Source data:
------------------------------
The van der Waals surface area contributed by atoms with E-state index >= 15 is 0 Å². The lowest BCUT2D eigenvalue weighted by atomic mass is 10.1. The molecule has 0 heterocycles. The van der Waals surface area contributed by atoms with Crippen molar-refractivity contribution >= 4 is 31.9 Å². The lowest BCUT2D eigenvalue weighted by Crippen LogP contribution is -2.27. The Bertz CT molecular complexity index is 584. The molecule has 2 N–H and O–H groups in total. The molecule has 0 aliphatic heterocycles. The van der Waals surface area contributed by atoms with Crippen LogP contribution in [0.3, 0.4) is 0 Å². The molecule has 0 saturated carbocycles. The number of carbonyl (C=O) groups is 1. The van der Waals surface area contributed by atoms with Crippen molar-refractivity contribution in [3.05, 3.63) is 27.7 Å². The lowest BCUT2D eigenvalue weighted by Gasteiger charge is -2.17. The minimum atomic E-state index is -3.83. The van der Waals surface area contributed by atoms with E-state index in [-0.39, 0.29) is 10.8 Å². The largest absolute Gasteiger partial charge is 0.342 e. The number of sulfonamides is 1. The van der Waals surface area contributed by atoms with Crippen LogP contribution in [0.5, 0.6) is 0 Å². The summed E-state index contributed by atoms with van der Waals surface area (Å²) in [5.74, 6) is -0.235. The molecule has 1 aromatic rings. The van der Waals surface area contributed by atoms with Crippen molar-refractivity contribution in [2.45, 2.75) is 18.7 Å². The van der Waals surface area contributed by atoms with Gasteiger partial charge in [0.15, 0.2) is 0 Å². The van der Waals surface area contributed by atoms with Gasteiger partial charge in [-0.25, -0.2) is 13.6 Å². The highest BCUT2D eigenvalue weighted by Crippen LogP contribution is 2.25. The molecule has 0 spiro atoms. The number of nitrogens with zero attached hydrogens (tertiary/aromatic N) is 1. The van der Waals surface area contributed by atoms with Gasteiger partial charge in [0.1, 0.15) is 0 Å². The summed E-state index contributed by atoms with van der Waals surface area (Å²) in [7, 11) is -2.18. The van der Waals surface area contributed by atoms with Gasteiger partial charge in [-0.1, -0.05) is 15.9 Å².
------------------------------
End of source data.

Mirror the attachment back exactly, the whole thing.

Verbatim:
The van der Waals surface area contributed by atoms with E-state index >= 15 is 0 Å². The lowest BCUT2D eigenvalue weighted by atomic mass is 10.1. The molecule has 0 heterocycles. The van der Waals surface area contributed by atoms with Crippen molar-refractivity contribution >= 4 is 31.9 Å². The lowest BCUT2D eigenvalue weighted by Crippen LogP contribution is -2.27. The Bertz CT molecular complexity index is 584. The molecule has 2 N–H and O–H groups in total. The molecule has 0 aliphatic heterocycles. The van der Waals surface area contributed by atoms with Crippen LogP contribution in [0.3, 0.4) is 0 Å². The molecule has 0 saturated carbocycles. The number of carbonyl (C=O) groups is 1. The van der Waals surface area contributed by atoms with Crippen molar-refractivity contribution in [3.05, 3.63) is 27.7 Å². The lowest BCUT2D eigenvalue weighted by Gasteiger charge is -2.17. The minimum atomic E-state index is -3.83. The van der Waals surface area contributed by atoms with E-state index in [-0.39, 0.29) is 10.8 Å². The largest absolute Gasteiger partial charge is 0.342 e. The number of sulfonamides is 1. The van der Waals surface area contributed by atoms with Crippen LogP contribution in [0.5, 0.6) is 0 Å². The summed E-state index contributed by atoms with van der Waals surface area (Å²) in [5.74, 6) is -0.235. The molecule has 1 aromatic rings. The van der Waals surface area contributed by atoms with Crippen molar-refractivity contribution in [2.45, 2.75) is 18.7 Å². The van der Waals surface area contributed by atoms with Gasteiger partial charge in [0.15, 0.2) is 0 Å². The van der Waals surface area contributed by atoms with Gasteiger partial charge in [-0.25, -0.2) is 13.6 Å². The highest BCUT2D eigenvalue weighted by Crippen LogP contribution is 2.25. The molecule has 0 spiro atoms. The number of nitrogens with zero attached hydrogens (tertiary/aromatic N) is 1. The van der Waals surface area contributed by atoms with Gasteiger partial charge in [0.1, 0.15) is 0 Å². The summed E-state index contributed by atoms with van der Waals surface area (Å²) in [7, 11) is -2.18. The van der Waals surface area contributed by atoms with Gasteiger partial charge in [-0.1, -0.05) is 15.9 Å².